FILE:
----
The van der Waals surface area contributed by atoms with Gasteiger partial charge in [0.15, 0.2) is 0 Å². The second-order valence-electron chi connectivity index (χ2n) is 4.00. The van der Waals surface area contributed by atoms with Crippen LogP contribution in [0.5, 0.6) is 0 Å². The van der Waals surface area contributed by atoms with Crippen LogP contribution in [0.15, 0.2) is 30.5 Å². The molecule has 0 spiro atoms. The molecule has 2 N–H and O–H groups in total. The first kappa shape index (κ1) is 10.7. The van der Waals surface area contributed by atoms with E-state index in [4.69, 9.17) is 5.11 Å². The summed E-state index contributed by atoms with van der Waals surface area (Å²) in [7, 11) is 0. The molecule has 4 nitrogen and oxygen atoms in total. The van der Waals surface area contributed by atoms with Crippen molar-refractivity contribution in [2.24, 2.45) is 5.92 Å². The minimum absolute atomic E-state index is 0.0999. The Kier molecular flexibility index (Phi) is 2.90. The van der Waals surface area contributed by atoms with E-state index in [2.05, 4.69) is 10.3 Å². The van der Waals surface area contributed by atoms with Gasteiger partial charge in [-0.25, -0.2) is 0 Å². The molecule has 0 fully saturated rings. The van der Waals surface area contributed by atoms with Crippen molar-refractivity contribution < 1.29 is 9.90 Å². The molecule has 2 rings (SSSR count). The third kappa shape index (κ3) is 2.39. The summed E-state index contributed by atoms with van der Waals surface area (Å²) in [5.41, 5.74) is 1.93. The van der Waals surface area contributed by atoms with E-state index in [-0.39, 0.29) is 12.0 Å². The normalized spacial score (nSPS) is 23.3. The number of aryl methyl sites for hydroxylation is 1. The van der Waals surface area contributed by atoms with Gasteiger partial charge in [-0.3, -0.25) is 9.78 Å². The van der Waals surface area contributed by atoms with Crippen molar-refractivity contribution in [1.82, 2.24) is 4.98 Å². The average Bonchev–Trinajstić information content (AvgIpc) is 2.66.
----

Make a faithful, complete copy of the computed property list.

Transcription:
The van der Waals surface area contributed by atoms with Gasteiger partial charge in [0.15, 0.2) is 0 Å². The second-order valence-electron chi connectivity index (χ2n) is 4.00. The van der Waals surface area contributed by atoms with Crippen LogP contribution in [0.5, 0.6) is 0 Å². The van der Waals surface area contributed by atoms with Crippen LogP contribution in [0.15, 0.2) is 30.5 Å². The molecule has 0 spiro atoms. The molecule has 2 N–H and O–H groups in total. The first kappa shape index (κ1) is 10.7. The van der Waals surface area contributed by atoms with E-state index in [4.69, 9.17) is 5.11 Å². The summed E-state index contributed by atoms with van der Waals surface area (Å²) in [7, 11) is 0. The molecule has 4 nitrogen and oxygen atoms in total. The van der Waals surface area contributed by atoms with Crippen molar-refractivity contribution in [2.24, 2.45) is 5.92 Å². The minimum absolute atomic E-state index is 0.0999. The Kier molecular flexibility index (Phi) is 2.90. The van der Waals surface area contributed by atoms with E-state index in [2.05, 4.69) is 10.3 Å². The van der Waals surface area contributed by atoms with Gasteiger partial charge in [-0.25, -0.2) is 0 Å². The molecule has 0 fully saturated rings. The van der Waals surface area contributed by atoms with Crippen molar-refractivity contribution < 1.29 is 9.90 Å². The molecule has 2 rings (SSSR count). The third kappa shape index (κ3) is 2.39. The summed E-state index contributed by atoms with van der Waals surface area (Å²) in [5.41, 5.74) is 1.93. The van der Waals surface area contributed by atoms with E-state index in [-0.39, 0.29) is 12.0 Å². The normalized spacial score (nSPS) is 23.3. The number of aryl methyl sites for hydroxylation is 1. The van der Waals surface area contributed by atoms with Gasteiger partial charge in [-0.3, -0.25) is 9.78 Å². The van der Waals surface area contributed by atoms with Crippen molar-refractivity contribution in [1.82, 2.24) is 4.98 Å². The average Bonchev–Trinajstić information content (AvgIpc) is 2.66.